Cultural Emotion Expressions - Eastern Vs Western Cultures

Eastern Vs Western Cultures

Eastern and Western Cultures can be classified according to their geographic locations. "Cultures transcend national borders and require researchers to use meaningful dimensions of variability rather than physical boundaries." (Niedenthal, et al. pg 313) For the sake of this entry, Eastern cultures include those of Asia and Eastern Europe, and Western cultures include those of North America and Western Europe. Eastern cultures are said to be very collectivist, meaning they do things for the good of everyone else. "The needs, wishes, and desires of the collectivities in which individuals find themselves are emphasized and the notion of individuality is minimized or even absent from the cultural model." (Niedenthal, et al. pg 314) Whereas Western cultures are seen as more individualistic, or "...ones in which important meanings concerning relationships, identity, power, and ambition converge to promote individual needs, wishes, and desires. In such cultures, and North America is assumed to be the prototype,...equality and the possibility of personal attainment are encouraged." (Niedenthal, et al. pg 314) These simple definitions provided by Neidenthal show the drastic differences between cultures of the East and the West.

Eastern cultures, and their emotional expressions, "have been largely left to speculation, and often labeled "mysterious," and "deviant"."(Miyahara) Miyahara,referencing a study conducted on Japanese interpersonal communication, goes onto explain that the Japanese "are low in self disclosure, both verbally and non-verbally...Most of these attributes are ascribed to the Japanese people's collectivistic orientations."(Miyahara) This study conducted shows how the Japanese people, members of the Eastern culture, have a relatively low expression of emotion. "Emotional moderation in general might be expected to be observed in collectivist cultures more than in individualistic cultures, since strong emotions and emotional expression could disrupt intra-group relations and smooth social functioning." (Niedenthal, et al. pgs 314-15). In Eastern culture, specifically Japanese culture, it is shown that the way they feel are felt between people rather than with themselves. When Japanese students in school are asked about their emotions they usually respond by saying it comes from their outside social surroundings. When asked about where the emotions they feel come from they never refer to themselves first. This proves that most Japanese people feel emotion with the environment they are surrounded by. (Uchida, et al.)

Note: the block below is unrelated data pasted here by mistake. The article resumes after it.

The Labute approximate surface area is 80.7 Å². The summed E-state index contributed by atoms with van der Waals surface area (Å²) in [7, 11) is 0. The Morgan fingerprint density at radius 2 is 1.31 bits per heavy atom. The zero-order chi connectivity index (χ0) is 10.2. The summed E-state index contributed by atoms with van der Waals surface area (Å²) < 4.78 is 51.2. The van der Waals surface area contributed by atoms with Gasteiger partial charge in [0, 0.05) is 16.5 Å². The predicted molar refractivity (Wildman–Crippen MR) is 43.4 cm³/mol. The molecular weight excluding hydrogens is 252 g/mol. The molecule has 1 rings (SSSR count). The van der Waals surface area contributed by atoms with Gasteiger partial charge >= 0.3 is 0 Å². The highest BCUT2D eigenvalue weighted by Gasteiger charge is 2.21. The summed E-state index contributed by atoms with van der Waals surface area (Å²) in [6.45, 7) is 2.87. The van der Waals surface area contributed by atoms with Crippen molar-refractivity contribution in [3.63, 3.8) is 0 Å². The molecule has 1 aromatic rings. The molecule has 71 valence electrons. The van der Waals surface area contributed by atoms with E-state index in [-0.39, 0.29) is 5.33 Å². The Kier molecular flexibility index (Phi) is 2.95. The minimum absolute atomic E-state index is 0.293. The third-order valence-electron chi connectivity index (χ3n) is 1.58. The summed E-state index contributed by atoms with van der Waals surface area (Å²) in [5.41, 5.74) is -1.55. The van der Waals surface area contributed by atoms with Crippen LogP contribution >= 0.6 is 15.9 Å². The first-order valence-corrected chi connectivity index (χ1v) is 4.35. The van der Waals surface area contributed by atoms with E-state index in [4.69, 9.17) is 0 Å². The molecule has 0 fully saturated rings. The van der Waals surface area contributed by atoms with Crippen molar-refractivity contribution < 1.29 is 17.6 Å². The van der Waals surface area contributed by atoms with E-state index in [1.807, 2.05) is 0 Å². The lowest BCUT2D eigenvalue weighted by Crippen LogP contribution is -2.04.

Western cultures tend to express their emotions more freely, although sometimes it not always acceptable. "A Finnish man once told one of us that Finns are in general suspicious of adults who do not control their expression of emotion, especially in public." (Niedenthal, et al. pg 306) This quote, taken from Niedenthal, shows that some cultures do not trust those who express their emotions freely. In another study comparing the relationships among American and Japanese people found, "People in individualistic cultures are motivated to achieve closer relationships with a selected few, and are willing to clearly express negative emotions towards others." (Takahashi, et al. pg 454) This shows that people living in individualistic cultures express their emotions, even the negative ones, towards others. This is completely opposite of the findings of a collectivistic culture. In Western culture, specifically American culture, they feel their emotions more within themselves rather than the environment around them. When American students in a school are asked about their emotions they usually respond by saying they feel their emotions with themselves. This proves that Americans consider emotions as a personal journey and it can only be experienced independently. (Uchida, et al.)

Studies have shown that western and eastern cultures have distinct differences in emotional expressions with respect to hemi-facial asymmetry; eastern population showed bias to the right hemi-facial for positive emotions, while the western group showed left hemi-facial bias to both negative and positive emotions.

Encoding hypothesis: The hypothesis that the experience of different emotions is associated with the same distinct facial expressions across cultures. Decoding hypothesis: The hypothesis that people of different cultures can interpret distinct facial expressions for different emotions in the same ways.

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